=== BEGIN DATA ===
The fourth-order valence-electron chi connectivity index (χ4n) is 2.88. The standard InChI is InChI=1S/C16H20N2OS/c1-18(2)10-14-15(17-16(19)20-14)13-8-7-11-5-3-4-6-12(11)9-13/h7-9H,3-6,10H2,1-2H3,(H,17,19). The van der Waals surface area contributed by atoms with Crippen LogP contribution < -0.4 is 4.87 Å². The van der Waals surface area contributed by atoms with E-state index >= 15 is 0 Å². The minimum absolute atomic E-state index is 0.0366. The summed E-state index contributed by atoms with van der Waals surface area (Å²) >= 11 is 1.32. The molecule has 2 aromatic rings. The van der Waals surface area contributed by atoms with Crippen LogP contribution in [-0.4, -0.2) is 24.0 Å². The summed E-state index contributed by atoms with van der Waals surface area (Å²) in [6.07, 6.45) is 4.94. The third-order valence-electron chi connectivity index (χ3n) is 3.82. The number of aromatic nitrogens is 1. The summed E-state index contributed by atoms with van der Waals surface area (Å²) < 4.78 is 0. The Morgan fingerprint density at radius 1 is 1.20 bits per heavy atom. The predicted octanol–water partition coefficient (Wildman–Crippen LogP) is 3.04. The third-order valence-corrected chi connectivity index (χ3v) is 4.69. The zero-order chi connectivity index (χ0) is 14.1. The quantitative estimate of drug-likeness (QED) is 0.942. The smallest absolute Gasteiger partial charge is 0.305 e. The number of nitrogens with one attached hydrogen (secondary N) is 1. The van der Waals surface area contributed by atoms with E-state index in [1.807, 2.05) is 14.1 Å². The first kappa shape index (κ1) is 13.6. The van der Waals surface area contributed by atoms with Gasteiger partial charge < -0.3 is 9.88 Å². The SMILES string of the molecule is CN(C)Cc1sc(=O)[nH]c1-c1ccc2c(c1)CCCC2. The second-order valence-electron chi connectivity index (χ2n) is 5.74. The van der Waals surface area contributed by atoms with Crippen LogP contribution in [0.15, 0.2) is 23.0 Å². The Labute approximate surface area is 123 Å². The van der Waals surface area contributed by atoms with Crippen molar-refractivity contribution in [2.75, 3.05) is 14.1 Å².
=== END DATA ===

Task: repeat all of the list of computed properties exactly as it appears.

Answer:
The fourth-order valence-electron chi connectivity index (χ4n) is 2.88. The standard InChI is InChI=1S/C16H20N2OS/c1-18(2)10-14-15(17-16(19)20-14)13-8-7-11-5-3-4-6-12(11)9-13/h7-9H,3-6,10H2,1-2H3,(H,17,19). The van der Waals surface area contributed by atoms with Crippen LogP contribution < -0.4 is 4.87 Å². The van der Waals surface area contributed by atoms with E-state index >= 15 is 0 Å². The minimum absolute atomic E-state index is 0.0366. The summed E-state index contributed by atoms with van der Waals surface area (Å²) >= 11 is 1.32. The molecule has 2 aromatic rings. The van der Waals surface area contributed by atoms with Crippen LogP contribution in [-0.4, -0.2) is 24.0 Å². The summed E-state index contributed by atoms with van der Waals surface area (Å²) in [6.07, 6.45) is 4.94. The third-order valence-electron chi connectivity index (χ3n) is 3.82. The number of aromatic nitrogens is 1. The summed E-state index contributed by atoms with van der Waals surface area (Å²) < 4.78 is 0. The Morgan fingerprint density at radius 1 is 1.20 bits per heavy atom. The predicted octanol–water partition coefficient (Wildman–Crippen LogP) is 3.04. The third-order valence-corrected chi connectivity index (χ3v) is 4.69. The zero-order chi connectivity index (χ0) is 14.1. The quantitative estimate of drug-likeness (QED) is 0.942. The smallest absolute Gasteiger partial charge is 0.305 e. The number of nitrogens with one attached hydrogen (secondary N) is 1. The van der Waals surface area contributed by atoms with E-state index in [1.807, 2.05) is 14.1 Å². The first kappa shape index (κ1) is 13.6. The van der Waals surface area contributed by atoms with Gasteiger partial charge < -0.3 is 9.88 Å². The SMILES string of the molecule is CN(C)Cc1sc(=O)[nH]c1-c1ccc2c(c1)CCCC2. The second-order valence-electron chi connectivity index (χ2n) is 5.74. The van der Waals surface area contributed by atoms with Crippen LogP contribution in [0.15, 0.2) is 23.0 Å². The Labute approximate surface area is 123 Å². The van der Waals surface area contributed by atoms with Crippen molar-refractivity contribution in [2.75, 3.05) is 14.1 Å².